Technical Subwoofer Question - Chevy Impala SS Forum
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post #1 of 6 (permalink) Old 04-29-2002, 10:27 AM
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I am in the process of building a box for my JL 10W6's and could not remember the specs, so I went to JL's website and downloaded the PDF's. To my suprise they now have specs for 3 different size boxes. Each box is designed for different type desired bass. Here is where my reading went opposite of my thinking. For "Monster Bass" they recommended a box of 0.5cf. For "Normal" bass the recommended a box of 0.65cf. For "Audiofile Bass" they recommended a box of 1cf. I have always thought speaker boxes with more internal volume will allow the speaker's cone to move more than a box with less volume using the same driver. These specs given by JL go against what I thought would happen. My thinking would say that the box with the most internal volume would produce the most sound because the cone is able to move more because the "spring" characteristic of the box is weaker. On the flip side, the box with the least internal volume would control the speaker's cone more, thus limiting exursion and making the speaker "cleaner"

Thanks for enlightening me,
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post #2 of 6 (permalink) Old 04-29-2002, 11:50 AM
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could it possibly have something to do with air pressure? The smaller the box the more air pressure it can build up, resulting is more pounding sound?

I dunno its just a thought!
post #3 of 6 (permalink) Old 04-29-2002, 12:37 PM
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the smaller the box the tighter response the speaker will give and the bass will be alot tighter sounding and louder if you use a smaller box. JL is nuts if they say that you should use 1qf. of space only if you have 12 inch subs should you ever use 1qf. of space. In a bigger box the sound waves bounce around inside more and therefore you loose quality of sound.

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post #4 of 6 (permalink) Old 04-29-2002, 02:52 PM
Aaron D
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BASICALLY, it works like this. Assuming everything is the same ecxcept for varying the volume of the box a SMALLER box will play LOUDER but not as LOW ("monster bass") and a BIGGER box will play LOWER but not as LOUD ("audiophile bass"). "Normal" bass is a compromise of the two and somwhere in the middle.

Cone movement will be less w/ a smaller box but this is immaterial if the driver is operating w/in it's designed limits. The smaller box will be able to handle more power (excursion or movement wise) than a larger box due to it's "tighter spring" as SSQATCH put it. Contrary to what a lot of people assume, monster bass really isn't that low. The bass you feel that punches you in the chest is around approx. 60 Hz which isn't all that low, especially in a car. If you center output in that region w/ the smaller box you will get louder bass, if you add the extra power that this type of box affords you will add to that gain.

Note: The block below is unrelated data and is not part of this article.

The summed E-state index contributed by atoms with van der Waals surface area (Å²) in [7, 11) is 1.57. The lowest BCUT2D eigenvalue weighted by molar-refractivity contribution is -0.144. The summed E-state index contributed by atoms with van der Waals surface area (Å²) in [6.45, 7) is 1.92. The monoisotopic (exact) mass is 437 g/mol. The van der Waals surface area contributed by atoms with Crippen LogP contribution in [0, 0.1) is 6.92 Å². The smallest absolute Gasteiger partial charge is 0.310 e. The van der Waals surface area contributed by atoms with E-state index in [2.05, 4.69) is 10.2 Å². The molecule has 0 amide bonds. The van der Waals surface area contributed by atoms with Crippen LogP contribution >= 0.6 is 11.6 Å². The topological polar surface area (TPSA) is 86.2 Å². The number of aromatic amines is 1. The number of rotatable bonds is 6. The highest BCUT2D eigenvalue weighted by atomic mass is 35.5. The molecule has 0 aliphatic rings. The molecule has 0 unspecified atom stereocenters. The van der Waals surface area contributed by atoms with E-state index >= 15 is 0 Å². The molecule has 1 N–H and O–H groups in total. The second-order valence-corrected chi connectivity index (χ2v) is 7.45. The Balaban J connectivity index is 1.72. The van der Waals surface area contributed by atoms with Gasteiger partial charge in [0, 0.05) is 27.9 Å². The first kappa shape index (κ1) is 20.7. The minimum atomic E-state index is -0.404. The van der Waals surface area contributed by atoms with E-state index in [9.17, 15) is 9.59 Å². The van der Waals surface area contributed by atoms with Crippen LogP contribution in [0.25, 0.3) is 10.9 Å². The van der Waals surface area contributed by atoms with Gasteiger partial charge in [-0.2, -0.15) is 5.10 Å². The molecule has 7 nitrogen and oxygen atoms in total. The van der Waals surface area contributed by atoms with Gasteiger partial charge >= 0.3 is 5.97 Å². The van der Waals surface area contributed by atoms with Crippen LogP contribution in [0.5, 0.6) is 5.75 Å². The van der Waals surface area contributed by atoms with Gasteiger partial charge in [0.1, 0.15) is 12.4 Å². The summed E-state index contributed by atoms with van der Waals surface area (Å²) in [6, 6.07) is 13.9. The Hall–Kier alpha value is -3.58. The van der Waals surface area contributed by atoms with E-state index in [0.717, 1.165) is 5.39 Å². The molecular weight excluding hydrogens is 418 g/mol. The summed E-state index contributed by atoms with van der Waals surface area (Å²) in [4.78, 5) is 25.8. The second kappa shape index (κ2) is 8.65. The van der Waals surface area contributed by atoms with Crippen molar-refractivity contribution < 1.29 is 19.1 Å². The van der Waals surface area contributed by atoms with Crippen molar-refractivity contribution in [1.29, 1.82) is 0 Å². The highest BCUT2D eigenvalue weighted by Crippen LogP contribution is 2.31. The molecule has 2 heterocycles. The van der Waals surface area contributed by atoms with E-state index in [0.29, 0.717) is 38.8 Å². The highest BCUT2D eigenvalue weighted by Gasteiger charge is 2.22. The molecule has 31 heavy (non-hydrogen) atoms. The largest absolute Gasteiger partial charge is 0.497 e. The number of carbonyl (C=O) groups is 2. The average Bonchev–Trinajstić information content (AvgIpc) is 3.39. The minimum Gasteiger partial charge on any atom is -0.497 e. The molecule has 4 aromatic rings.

To put it in gearhead terms, the enclosure is like a camshaft that determines where the output of the system happens. Like a camshaft you have to decide how you want the curve to look, if you want a lot of high RPM power (loudness) you will have to sacrifice some low RPM torque (low bass).

Finally, JL builds excellent speakers and their reccomendations for their use are accurate for the reasons I mentioned above. Soundwaves do not bounce around in subwoofer enclosures. The wavelengths of sub frequencies are much longer than the enclosures used to contain them, longer than our big ass cars for the most part as well. The subs cone will only work to perssurize and depressurize the enclosure. Higher frequency drivers/enclosures are another matter and will bounce around, to use simple terms.

post #5 of 6 (permalink) Old 05-01-2002, 11:14 PM
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Also... you must consider your amplifier when decididing on enclosure volume. If you are usindg amplification that approaches the limits of the sub, then you should use the smallest enclosure volume recommended. Alternately, you should use the larger recommended volume for amps on the smaller side. It is simply a matter of efficiency. A smaller box resists the cone excursion with its air spring better than a larger one.

Just my 2 cents.
post #6 of 6 (permalink) Old 05-03-2002, 06:30 PM
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My $.02- (Most comments relate to high power and long duration use).
Limiting cone excursion using a small box(smaller than recommended) can cause the voice coil to reach thermal limit faster than a longer stroke due to the air pumping between the pole piece and the former tube that occurs with a larger enclousure(long stroke). A small enclousure also limits the volume of air for thermal transfer of heat generated by the driver. This will cause the internal box temperature to rise quicker, increasing power compression and may lead to faster VC burn-out. Another problem is under powering a driver. The amplifier may clip, causing a rapid VC heat-up with little excursion to disipate the heat.
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